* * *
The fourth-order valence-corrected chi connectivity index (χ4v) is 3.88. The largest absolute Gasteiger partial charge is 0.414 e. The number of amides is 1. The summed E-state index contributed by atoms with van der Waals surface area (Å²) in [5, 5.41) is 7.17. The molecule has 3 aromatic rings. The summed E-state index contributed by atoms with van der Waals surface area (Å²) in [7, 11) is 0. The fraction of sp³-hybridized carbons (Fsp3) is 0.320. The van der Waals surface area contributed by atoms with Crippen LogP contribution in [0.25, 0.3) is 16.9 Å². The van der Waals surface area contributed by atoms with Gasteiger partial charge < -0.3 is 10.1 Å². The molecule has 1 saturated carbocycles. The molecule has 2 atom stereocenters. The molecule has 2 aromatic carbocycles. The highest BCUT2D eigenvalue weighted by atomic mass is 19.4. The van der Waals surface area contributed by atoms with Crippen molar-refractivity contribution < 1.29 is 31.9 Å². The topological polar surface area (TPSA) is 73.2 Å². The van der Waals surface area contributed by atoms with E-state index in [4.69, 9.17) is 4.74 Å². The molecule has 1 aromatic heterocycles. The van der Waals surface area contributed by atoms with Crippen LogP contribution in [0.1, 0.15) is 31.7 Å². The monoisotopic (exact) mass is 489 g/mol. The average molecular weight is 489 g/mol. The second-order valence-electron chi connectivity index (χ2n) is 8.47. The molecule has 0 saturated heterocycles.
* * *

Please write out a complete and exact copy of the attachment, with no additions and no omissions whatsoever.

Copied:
The fourth-order valence-corrected chi connectivity index (χ4v) is 3.88. The largest absolute Gasteiger partial charge is 0.414 e. The number of amides is 1. The summed E-state index contributed by atoms with van der Waals surface area (Å²) in [5, 5.41) is 7.17. The molecule has 3 aromatic rings. The summed E-state index contributed by atoms with van der Waals surface area (Å²) in [7, 11) is 0. The fraction of sp³-hybridized carbons (Fsp3) is 0.320. The van der Waals surface area contributed by atoms with Crippen LogP contribution in [0.25, 0.3) is 16.9 Å². The van der Waals surface area contributed by atoms with Gasteiger partial charge < -0.3 is 10.1 Å². The molecule has 1 saturated carbocycles. The molecule has 2 atom stereocenters. The molecule has 2 aromatic carbocycles. The highest BCUT2D eigenvalue weighted by atomic mass is 19.4. The van der Waals surface area contributed by atoms with Crippen molar-refractivity contribution < 1.29 is 31.9 Å². The topological polar surface area (TPSA) is 73.2 Å². The van der Waals surface area contributed by atoms with E-state index in [4.69, 9.17) is 4.74 Å². The molecule has 1 aromatic heterocycles. The van der Waals surface area contributed by atoms with Crippen LogP contribution in [0.1, 0.15) is 31.7 Å². The monoisotopic (exact) mass is 489 g/mol. The average molecular weight is 489 g/mol. The second-order valence-electron chi connectivity index (χ2n) is 8.47. The molecule has 0 saturated heterocycles.